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Who Has Jurisdiction Over Minimum Wage Laws?

By George Khoury, Esq. | Last updated on

Depending on where your business is located, minimum wage laws can be governed by federal law, state law, or even local law. In the absence of local laws, state law will control. If there is no state law, then federal law controls. If there is a difference between the local, state, and federal requirements, the highest wage requirement controls.

Notably, there are only 5 states that do not have their own minimum wage laws, and therefore rely on the federal mandate. Those states are Alabama, Louisiana, Mississippi, South Carolina, and Tennessee. Additionally, Arkansas, Georgia, Minnesota, and Wyoming's state minimum wages are below the federal mandated rate, which means that federal law controls in those states.

Can States Block Local Minimum Wages?

In reaction to the increase in cities and municipalities adopting local minimum wage laws, some state lawmakers have essentially prohibited the local regulations. Most recently, in Ohio, as a rider on a bill originally intended to help pet stores and ban bestiality, the state has prohibited cities and municipalities from raising their minimum wages above the state minimum. The city of Cleveland was set to vote on a an increase of the local minimum wage to $15 this coming May.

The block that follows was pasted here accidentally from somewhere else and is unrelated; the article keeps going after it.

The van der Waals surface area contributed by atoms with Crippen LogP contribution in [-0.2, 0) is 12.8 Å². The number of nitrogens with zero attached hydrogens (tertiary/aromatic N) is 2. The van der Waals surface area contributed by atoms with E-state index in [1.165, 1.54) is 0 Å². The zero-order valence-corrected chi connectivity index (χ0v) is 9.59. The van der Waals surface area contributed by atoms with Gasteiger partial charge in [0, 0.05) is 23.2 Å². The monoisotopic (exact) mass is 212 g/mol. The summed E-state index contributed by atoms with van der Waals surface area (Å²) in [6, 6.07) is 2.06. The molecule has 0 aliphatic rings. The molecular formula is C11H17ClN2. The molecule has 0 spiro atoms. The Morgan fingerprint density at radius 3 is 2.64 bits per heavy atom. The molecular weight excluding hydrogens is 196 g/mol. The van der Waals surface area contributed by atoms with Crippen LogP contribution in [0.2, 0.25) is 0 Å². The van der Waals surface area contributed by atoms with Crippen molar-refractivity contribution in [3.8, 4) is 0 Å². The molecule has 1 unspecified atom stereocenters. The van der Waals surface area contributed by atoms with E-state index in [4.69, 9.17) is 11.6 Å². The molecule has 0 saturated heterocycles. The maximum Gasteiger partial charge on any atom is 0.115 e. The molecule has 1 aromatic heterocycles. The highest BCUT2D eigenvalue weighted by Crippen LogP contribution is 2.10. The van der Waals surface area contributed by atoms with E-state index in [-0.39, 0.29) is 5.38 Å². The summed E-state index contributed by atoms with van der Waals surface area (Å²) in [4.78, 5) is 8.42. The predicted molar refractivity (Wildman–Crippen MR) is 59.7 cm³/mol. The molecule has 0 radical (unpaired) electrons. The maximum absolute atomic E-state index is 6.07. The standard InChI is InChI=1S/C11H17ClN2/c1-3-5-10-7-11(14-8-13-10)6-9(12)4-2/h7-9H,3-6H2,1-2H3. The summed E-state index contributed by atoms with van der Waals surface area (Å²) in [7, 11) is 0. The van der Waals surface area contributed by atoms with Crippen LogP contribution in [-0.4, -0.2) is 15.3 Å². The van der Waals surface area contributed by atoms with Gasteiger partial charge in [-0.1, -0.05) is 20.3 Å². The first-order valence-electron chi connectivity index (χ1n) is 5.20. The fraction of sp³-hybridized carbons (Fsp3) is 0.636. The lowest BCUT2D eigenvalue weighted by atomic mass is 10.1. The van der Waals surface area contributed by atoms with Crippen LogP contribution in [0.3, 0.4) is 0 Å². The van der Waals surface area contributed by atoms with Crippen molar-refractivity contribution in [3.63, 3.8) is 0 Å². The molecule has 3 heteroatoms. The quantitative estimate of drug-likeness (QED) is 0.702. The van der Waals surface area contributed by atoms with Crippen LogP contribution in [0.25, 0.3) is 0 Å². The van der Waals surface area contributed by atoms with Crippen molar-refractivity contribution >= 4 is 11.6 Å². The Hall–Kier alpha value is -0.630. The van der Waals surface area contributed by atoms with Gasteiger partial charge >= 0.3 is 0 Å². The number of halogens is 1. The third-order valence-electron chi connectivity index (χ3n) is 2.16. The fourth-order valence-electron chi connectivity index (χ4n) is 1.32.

Opponents of local minimum wage laws assert that raising minimum wages is bad for businesses. The proponents of the recently passed Ohio bill assert that the local minimum wage prohibition was done in order to keep Ohio business friendly. Ohio joins 19 other states with similar laws on their books.

Who Enforces Minimum Wage Laws?

Generally, either a state's labor department or the Federal Department of Labor will be tasked with enforcing minimum wage laws. It will depend on whether your state has minimum wage laws. Typically, a violation of a minimum wage law will be enforced via an administrative hearing. In California, for example, state minimum wage violations must be brought before the state's labor commissioner.

If violations are sustained, then employers generally will be looking at substantial fines and penalties, on top of having to pay the underpaid employee the difference in wages.

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